Storm of Locusts (2019) by Rebecca Roanhorse is the second book in The Sixth World series. I don’t know why I didn’t mention the first one, Trail of Lightning (2018), before now, but both took me away on an adventure into a world like ours might become.
In Roanhorse’s world, Dinetah, which is the historic land of the Navajo in what we know as New Mexico, is surrounded by a wall and is a part of the North America that remains after the Great Flood covered the land east of the Mississippi River. After the plagues and the floods, the Gods returned to Earth in human form, including Coyote the Trickster, and others. For some people, their clan powers awakened as they survived one of the many possible traumas in the new world.
Maggie Hoskie is a young woman whose clan powers make her super fast and super good with weapons and so she makes a living as a monster and bounty hunter. She doesn’t have many friends. In Trail of Lightning, she meets Kai, the grandson of her beloved grandfather-like friend Ta. Kai has his own mysterious clan powers and is studying to be a medicine man, as well. They seek refuge at Grace Goodacre’s icehouse and compound–where we also meet the weapon-toting, motorcycle-riding twins Clive and Clarissa.
In Storm of Locusts, Maggie meets and becomes responsible for a young woman, named Ben, with very strange clan powers–she is a tracker. Which is a good thing, because Kai and the youngest Goodacre sibling have disappeared, having joined the White Locust, leader of a new cult, and no one can tell if they went willingly or are hostages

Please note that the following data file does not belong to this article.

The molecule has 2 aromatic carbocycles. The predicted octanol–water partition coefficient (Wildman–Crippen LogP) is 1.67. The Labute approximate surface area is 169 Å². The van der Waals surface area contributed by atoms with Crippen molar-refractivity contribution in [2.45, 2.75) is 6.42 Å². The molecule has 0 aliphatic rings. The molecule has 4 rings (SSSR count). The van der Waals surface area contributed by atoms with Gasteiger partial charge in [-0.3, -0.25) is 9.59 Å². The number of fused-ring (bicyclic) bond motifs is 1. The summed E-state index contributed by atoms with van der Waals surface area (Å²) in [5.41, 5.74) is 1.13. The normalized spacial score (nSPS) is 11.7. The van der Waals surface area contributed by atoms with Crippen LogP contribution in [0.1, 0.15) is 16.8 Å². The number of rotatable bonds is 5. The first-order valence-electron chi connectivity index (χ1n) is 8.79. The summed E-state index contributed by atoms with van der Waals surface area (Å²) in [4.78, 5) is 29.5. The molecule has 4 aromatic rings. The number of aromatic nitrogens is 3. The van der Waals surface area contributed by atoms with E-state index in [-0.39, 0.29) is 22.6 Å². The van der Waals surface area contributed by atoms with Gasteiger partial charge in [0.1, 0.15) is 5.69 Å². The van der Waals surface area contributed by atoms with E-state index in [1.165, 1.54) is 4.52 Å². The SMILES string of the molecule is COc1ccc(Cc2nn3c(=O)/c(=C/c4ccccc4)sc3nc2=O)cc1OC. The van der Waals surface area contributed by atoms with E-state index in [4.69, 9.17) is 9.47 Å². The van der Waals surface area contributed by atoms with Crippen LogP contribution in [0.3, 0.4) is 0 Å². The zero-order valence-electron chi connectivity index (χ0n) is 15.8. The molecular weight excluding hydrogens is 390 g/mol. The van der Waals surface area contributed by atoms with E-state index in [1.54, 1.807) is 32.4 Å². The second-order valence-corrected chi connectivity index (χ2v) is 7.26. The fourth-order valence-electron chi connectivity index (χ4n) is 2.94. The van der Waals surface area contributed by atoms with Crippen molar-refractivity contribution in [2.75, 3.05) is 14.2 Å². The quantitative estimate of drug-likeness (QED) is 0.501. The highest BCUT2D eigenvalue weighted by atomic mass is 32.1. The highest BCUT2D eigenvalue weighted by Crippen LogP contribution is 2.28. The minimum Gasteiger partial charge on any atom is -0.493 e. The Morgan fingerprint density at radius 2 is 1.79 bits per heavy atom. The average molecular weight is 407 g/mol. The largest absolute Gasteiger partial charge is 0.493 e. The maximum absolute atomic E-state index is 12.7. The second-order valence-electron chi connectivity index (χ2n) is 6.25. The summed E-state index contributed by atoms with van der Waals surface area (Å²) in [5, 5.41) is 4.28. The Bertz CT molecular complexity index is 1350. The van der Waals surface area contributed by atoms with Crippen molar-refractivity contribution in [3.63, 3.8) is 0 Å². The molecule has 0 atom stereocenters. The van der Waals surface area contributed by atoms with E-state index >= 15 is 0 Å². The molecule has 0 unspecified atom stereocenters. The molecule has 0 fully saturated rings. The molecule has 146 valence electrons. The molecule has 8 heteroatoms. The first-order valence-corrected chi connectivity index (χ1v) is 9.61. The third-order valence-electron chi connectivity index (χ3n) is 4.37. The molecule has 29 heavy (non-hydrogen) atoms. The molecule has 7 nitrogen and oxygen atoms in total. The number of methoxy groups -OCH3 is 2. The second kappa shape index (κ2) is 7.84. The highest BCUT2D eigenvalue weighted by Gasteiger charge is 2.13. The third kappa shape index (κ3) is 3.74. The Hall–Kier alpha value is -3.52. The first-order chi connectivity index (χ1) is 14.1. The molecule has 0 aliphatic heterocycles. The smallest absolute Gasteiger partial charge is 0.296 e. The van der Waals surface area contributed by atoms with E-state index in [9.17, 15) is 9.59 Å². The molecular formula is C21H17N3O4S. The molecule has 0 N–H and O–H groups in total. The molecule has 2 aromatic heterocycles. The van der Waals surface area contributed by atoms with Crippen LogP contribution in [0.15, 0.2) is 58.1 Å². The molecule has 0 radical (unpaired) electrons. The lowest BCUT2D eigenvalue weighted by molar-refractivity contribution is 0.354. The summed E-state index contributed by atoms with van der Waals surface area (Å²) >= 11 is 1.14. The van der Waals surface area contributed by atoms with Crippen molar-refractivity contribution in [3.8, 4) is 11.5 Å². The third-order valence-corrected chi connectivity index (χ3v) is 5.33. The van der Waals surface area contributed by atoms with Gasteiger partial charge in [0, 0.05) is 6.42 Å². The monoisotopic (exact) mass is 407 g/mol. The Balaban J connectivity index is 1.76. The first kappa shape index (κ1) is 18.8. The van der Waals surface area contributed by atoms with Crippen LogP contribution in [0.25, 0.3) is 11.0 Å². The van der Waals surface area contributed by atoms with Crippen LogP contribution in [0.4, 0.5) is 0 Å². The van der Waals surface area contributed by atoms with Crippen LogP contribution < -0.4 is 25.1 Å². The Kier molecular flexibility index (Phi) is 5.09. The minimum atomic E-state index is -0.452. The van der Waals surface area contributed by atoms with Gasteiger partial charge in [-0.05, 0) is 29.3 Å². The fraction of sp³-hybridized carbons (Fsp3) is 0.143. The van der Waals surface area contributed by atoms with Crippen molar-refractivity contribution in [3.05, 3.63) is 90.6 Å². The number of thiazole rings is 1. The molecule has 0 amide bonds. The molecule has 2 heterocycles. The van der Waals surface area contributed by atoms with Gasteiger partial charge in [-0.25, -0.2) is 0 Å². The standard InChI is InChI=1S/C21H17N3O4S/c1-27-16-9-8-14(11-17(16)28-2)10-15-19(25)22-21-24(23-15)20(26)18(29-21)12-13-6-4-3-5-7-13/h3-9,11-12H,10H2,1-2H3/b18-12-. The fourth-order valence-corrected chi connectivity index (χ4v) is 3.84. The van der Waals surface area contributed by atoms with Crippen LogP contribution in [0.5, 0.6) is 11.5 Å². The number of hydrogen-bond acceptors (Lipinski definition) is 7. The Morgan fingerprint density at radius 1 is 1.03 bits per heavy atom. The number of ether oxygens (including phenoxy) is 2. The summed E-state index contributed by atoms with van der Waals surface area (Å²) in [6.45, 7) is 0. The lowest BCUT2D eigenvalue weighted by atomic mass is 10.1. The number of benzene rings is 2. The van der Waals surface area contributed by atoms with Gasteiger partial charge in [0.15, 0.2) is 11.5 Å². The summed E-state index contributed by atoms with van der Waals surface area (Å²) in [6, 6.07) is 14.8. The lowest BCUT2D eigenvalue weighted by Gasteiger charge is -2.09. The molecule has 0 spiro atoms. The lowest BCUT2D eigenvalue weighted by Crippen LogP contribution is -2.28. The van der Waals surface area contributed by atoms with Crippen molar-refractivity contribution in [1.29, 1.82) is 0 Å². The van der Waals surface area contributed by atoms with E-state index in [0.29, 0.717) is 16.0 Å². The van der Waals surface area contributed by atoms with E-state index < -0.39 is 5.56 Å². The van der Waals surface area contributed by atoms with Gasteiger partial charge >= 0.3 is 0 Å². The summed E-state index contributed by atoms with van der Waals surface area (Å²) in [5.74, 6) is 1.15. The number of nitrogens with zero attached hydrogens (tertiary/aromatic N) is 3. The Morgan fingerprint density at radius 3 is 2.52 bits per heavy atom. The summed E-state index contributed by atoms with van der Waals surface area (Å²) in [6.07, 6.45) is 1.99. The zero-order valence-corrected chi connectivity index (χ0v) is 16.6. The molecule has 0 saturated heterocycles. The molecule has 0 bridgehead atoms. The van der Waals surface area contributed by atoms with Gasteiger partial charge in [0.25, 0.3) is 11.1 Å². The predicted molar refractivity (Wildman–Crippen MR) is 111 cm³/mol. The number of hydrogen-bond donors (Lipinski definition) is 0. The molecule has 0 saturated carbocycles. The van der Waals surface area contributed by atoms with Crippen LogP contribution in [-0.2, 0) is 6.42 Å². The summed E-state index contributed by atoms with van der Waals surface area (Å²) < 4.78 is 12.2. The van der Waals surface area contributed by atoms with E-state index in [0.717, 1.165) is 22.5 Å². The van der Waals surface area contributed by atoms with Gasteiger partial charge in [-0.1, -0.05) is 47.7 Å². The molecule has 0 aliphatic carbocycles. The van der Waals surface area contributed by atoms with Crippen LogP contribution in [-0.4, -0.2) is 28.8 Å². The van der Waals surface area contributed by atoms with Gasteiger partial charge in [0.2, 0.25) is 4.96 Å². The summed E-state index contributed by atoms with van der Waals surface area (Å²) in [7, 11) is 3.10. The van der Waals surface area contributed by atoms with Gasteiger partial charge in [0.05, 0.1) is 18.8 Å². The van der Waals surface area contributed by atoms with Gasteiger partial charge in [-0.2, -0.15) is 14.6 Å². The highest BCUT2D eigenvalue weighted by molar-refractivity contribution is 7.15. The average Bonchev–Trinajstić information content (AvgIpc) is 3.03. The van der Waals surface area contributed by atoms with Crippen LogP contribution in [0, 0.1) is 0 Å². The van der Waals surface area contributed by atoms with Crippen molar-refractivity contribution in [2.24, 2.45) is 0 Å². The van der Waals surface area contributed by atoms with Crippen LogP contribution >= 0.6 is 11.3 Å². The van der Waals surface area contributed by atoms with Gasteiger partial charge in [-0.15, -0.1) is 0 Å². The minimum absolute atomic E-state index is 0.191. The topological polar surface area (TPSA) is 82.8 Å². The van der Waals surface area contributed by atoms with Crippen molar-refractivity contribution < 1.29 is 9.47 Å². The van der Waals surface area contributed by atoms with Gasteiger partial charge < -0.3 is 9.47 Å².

Maggie really grows as a character in this book–as a sister-figure to Ben, and as a friend to Rissa. Some of the locust scenes are terrifying, and of course the Gods make unexpected appearances since they can’t help but interfere in human affairs.
I highly recommend both books and look forward to the final two in the series. Roanhorse avoids anti-fat bias in all of its forms. In Trail of Lightning, I recall that Grace, the matriarch of the Goodacre clan, is described as round, and she is one of the strongest and wealthiest humans in Dinetah–no one crosses her and Maggie, a monster-hunter, seeks shelter with her. I don’t recall there being any descriptions of fat people with negative connotations or any gratuitous use of offensive terms.